Redfield & Wilton Strategies’ latest voting intention poll in Great Britain finds the Conservative Party leading by 8%—an increase of 2% from last week’s poll. Altogether, the full numbers (with the changes from last week in parentheses) are as follows:
Conservative 44% (+2)
Labour 36% (–)
Liberal Democrat 7% (-2)
Scottish National Party 4% (–)
Green 4% (-2)
Reform UK 2% (–)
Plaid Cymru 1% (–)
Other 2% (+1)
When those who say they do not know how they would vote in a General Election are included, the Conservatives lead by 7%. After weighting by likelihood to vote, 14% of the sample said they do not know how they would vote, including 11% of those who voted Conservative in December 2019, 9% of those who voted Labour, and 15% of those who voted Liberal Democrat.
This week’s sample had 55% of respondents saying they would be ‘certain to vote’ if there were to be a General Election in the near future, when it is safe for an election to be held, a 10% increase since last week and the highest in four weeks.
Those who voted Conservative in 2019 were more likely to say they were ‘certain to vote’ (72%) than those who voted for Labour in 2019 (55%). 2019 Conservatives are 10% more likely to say they are ‘certain to vote’ than last week, while 2019 Labour voters are 9% more likely to say they are ‘certain to vote’ compared to the previous week.
Predictions as to who is most likely to win the highest number of seats in the next election have not changed significantly: 40% expect the Conservative Party to win the highest number of seats (down 2% from last week) against 29% who think Labour (up 1%). Those who say they would now vote Conservative are still substantially more confident of a Conservative victory (82%) than those who say they would now vote Labour are confident of a Labour victory (70%).
The Government’s Net Competency Rating stands at -2% in this week’s poll, a 1% improvement since last week. Altogether, 34% find the Government incompetent (up 2%), 32% find the Government competent (up 3%), and 26% find the Government neither incompetent nor competent (down 2%).
For the eighth week in a row, Prime Minister Boris Johnson’s net approval rating is positive––this time at +11%, though this represents a 7% decrease since last week. This week’s poll finds 45% approving of his overall job performance, against 34% disapproving.
Chancellor of the Exchequer Rishi Sunak’s approval rating has increased to its highest level since before the Budget announcement on 1 March 2021, with this week’s poll finding it at +31% (up 7%). 49% say they approve of Rishi Sunak’s job performance, while 18% disapprove.
Keir Starmer’s net approval rating stand at +2%, a decrease of 7% since last week. 30% approve of Keir Starmer’s job performance since becoming Leader of the Labour Party, while 28% disapprove. A plurality (35%) of members of the public neither approve nor disapprove of Starmer’s job performance.
Between Boris Johnson and Keir Starmer, 47% say they think Boris Johnson would be a better Prime Minister for the United Kingdom at this moment than Keir Starmer, a decrease of 3% from last week. Meanwhile, 28% think Keir Starmer would be the better Prime Minister when compared to Boris Johnson.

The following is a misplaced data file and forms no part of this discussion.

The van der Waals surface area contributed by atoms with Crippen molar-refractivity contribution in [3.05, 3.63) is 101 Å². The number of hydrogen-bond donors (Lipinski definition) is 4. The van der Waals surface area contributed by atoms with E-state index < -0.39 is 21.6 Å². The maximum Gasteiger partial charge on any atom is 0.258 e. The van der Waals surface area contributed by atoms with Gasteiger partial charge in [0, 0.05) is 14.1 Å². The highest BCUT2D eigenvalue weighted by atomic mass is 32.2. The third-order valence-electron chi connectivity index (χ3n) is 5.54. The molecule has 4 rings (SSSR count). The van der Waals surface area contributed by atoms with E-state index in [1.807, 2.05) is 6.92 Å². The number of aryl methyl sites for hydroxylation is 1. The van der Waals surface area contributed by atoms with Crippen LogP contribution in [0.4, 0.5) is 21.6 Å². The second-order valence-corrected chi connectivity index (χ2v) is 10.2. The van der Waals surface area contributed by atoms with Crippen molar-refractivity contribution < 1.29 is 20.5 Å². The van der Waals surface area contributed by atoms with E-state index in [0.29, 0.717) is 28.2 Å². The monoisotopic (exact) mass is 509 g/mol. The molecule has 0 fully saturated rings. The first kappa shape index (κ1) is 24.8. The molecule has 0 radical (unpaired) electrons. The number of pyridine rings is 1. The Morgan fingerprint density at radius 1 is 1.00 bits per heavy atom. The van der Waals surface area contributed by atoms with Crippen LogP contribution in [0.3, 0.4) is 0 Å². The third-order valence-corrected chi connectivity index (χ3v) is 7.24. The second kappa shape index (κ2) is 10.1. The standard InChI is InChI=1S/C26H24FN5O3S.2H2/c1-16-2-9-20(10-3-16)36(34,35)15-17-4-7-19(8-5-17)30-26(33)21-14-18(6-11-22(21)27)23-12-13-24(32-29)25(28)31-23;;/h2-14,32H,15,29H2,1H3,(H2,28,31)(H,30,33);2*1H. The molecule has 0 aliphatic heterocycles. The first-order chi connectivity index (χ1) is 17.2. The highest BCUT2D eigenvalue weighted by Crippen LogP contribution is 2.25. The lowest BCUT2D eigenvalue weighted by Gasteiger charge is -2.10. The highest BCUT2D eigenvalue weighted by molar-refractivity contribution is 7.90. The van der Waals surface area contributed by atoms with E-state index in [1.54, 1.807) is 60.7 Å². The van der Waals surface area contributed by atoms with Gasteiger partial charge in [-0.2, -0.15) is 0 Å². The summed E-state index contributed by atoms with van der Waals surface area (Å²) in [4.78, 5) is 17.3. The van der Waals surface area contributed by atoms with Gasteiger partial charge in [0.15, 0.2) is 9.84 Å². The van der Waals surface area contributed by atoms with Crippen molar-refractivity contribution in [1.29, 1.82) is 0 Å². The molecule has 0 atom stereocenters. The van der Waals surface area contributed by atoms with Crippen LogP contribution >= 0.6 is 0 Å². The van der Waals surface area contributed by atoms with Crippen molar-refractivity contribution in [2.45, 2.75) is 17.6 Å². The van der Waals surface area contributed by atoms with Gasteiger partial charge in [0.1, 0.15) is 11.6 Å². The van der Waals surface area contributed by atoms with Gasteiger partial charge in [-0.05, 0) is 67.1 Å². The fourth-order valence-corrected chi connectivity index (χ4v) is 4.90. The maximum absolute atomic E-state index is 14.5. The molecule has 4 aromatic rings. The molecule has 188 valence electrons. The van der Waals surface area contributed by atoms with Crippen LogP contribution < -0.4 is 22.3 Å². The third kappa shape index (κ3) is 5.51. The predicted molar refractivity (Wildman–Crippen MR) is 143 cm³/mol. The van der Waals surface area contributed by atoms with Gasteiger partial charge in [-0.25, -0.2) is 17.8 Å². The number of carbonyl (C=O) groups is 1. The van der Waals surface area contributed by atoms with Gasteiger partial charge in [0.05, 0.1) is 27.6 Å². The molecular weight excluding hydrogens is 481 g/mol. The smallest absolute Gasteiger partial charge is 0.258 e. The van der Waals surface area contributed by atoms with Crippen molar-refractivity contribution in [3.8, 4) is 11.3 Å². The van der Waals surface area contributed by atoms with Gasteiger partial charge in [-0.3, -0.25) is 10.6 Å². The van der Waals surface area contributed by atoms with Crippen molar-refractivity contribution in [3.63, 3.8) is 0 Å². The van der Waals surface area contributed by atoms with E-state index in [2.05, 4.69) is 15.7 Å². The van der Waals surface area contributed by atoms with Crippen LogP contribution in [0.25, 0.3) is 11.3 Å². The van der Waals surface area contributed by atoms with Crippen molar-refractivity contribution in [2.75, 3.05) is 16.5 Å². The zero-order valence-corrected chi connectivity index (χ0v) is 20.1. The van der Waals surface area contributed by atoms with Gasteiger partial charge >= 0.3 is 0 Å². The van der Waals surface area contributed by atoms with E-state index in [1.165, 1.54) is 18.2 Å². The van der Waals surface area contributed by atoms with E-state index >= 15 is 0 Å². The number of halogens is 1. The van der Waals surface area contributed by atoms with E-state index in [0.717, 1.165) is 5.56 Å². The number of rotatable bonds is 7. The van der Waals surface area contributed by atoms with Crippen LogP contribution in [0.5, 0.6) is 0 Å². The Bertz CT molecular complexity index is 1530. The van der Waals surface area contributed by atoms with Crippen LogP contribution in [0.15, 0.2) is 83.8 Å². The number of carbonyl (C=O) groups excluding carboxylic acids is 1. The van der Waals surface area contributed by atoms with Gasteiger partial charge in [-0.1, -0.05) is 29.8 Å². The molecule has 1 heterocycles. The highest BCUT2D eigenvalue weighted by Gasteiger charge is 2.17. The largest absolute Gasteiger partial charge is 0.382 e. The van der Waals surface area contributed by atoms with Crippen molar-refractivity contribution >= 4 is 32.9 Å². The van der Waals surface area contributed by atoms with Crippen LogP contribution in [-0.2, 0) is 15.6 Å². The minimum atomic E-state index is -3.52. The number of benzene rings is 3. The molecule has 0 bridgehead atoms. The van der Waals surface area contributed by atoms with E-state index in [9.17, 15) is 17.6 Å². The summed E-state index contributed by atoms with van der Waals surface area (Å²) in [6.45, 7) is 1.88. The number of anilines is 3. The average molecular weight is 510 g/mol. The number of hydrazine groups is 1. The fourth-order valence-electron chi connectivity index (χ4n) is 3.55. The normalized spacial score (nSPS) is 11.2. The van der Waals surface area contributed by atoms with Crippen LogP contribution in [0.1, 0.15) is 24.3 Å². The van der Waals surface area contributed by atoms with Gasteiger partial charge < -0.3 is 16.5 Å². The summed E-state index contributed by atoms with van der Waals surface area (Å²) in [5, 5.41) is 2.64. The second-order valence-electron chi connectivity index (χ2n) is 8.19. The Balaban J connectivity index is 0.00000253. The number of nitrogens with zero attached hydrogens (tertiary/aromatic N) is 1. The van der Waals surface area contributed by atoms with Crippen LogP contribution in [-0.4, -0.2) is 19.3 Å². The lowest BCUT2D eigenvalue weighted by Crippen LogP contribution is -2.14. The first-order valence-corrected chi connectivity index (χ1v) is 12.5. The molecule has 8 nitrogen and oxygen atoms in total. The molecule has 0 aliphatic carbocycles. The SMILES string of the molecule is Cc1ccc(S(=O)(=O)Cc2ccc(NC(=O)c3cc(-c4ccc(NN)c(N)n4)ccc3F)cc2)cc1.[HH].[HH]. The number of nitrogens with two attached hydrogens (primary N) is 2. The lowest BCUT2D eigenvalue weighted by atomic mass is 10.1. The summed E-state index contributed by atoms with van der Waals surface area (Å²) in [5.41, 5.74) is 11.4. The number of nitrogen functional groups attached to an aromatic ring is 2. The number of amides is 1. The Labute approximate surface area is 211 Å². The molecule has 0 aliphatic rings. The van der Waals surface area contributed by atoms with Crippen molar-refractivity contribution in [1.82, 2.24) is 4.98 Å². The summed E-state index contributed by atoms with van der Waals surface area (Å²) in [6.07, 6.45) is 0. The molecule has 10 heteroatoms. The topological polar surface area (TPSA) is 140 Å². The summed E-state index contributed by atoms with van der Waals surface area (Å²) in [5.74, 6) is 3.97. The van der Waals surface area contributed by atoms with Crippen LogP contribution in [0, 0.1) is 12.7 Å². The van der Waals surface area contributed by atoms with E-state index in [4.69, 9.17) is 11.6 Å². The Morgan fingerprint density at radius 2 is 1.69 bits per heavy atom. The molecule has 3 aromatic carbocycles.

More specifically, Boris Johnson continues to lead Keir Starmer as being the one who best embodies the following descriptions: ‘can build a strong economy’ (46% to 29%), ‘knows how to get things done’ (46% to 27%), ‘stands up for the interests of the United Kingdom’ (47% to 28%), and ‘can tackle the coronavirus pandemic’ (46% to 25%). For the fourth week in a row, Boris Johnson holds a lead against Keir Starmer as best embodying someone who ‘cares about people like me’ (34% to 33%), though this lead is slight and has decreased since last week when it was 40% to 32%.
After Boris Johnson took the lead as the person who best embodied the description ‘represents change’ for the past two weeks, the public is now evenly split, with 36% favouring Boris Johnson and 36% favouring Keir Starmer.
Keir Starmer continues to lead only when it comes to best embodying the description ‘is in good physical and mental health’ (41% to 31%).
Although the Chancellor has a considerably more favourable net approval rating compared to the Prime Minister, more members of the public think Boris Johnson (42%) would be the better Prime Minister for the UK at this moment than think Rishi Sunak (30%). However, Boris Johnson’s lead has decreased 10% since last week, now standing at +12%.
Rishi Sunak holds a 13% lead over Keir Starmer for the best Prime Minister at this moment, an increase of 6% since last week. Between Keir Starmer and Rishi Sunak, 42% think Rishi Sunak would be the better Prime Minister for the United Kingdom against 29% who think Keir Starmer would be.
To find out more information about this research contact our research team. Redfield & Wilton Strategies is a member of the British Polling Council and abides by its rules.